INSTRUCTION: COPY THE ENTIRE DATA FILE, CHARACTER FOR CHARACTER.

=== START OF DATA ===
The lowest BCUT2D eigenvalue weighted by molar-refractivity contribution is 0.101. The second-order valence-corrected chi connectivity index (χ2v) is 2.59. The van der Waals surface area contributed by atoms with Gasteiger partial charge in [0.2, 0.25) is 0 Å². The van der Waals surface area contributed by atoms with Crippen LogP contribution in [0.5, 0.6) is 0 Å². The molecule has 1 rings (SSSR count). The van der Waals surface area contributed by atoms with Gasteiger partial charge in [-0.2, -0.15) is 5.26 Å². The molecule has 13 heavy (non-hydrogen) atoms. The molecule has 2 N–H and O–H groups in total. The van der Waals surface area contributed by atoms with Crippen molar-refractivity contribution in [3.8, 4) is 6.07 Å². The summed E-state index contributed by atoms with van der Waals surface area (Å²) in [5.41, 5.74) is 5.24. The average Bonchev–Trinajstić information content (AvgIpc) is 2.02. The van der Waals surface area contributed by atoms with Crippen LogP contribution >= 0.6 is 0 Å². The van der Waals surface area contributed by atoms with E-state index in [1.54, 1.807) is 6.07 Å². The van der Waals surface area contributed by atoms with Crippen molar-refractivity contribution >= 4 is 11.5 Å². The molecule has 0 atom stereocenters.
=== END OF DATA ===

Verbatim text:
The lowest BCUT2D eigenvalue weighted by molar-refractivity contribution is 0.101. The second-order valence-corrected chi connectivity index (χ2v) is 2.59. The van der Waals surface area contributed by atoms with Gasteiger partial charge in [0.2, 0.25) is 0 Å². The van der Waals surface area contributed by atoms with Crippen LogP contribution in [0.5, 0.6) is 0 Å². The molecule has 1 rings (SSSR count). The van der Waals surface area contributed by atoms with Gasteiger partial charge in [-0.2, -0.15) is 5.26 Å². The molecule has 13 heavy (non-hydrogen) atoms. The molecule has 2 N–H and O–H groups in total. The van der Waals surface area contributed by atoms with Crippen molar-refractivity contribution in [3.8, 4) is 6.07 Å². The summed E-state index contributed by atoms with van der Waals surface area (Å²) in [5.41, 5.74) is 5.24. The average Bonchev–Trinajstić information content (AvgIpc) is 2.02. The van der Waals surface area contributed by atoms with Crippen LogP contribution >= 0.6 is 0 Å². The van der Waals surface area contributed by atoms with E-state index in [1.54, 1.807) is 6.07 Å². The van der Waals surface area contributed by atoms with Crippen molar-refractivity contribution >= 4 is 11.5 Å². The molecule has 0 atom stereocenters.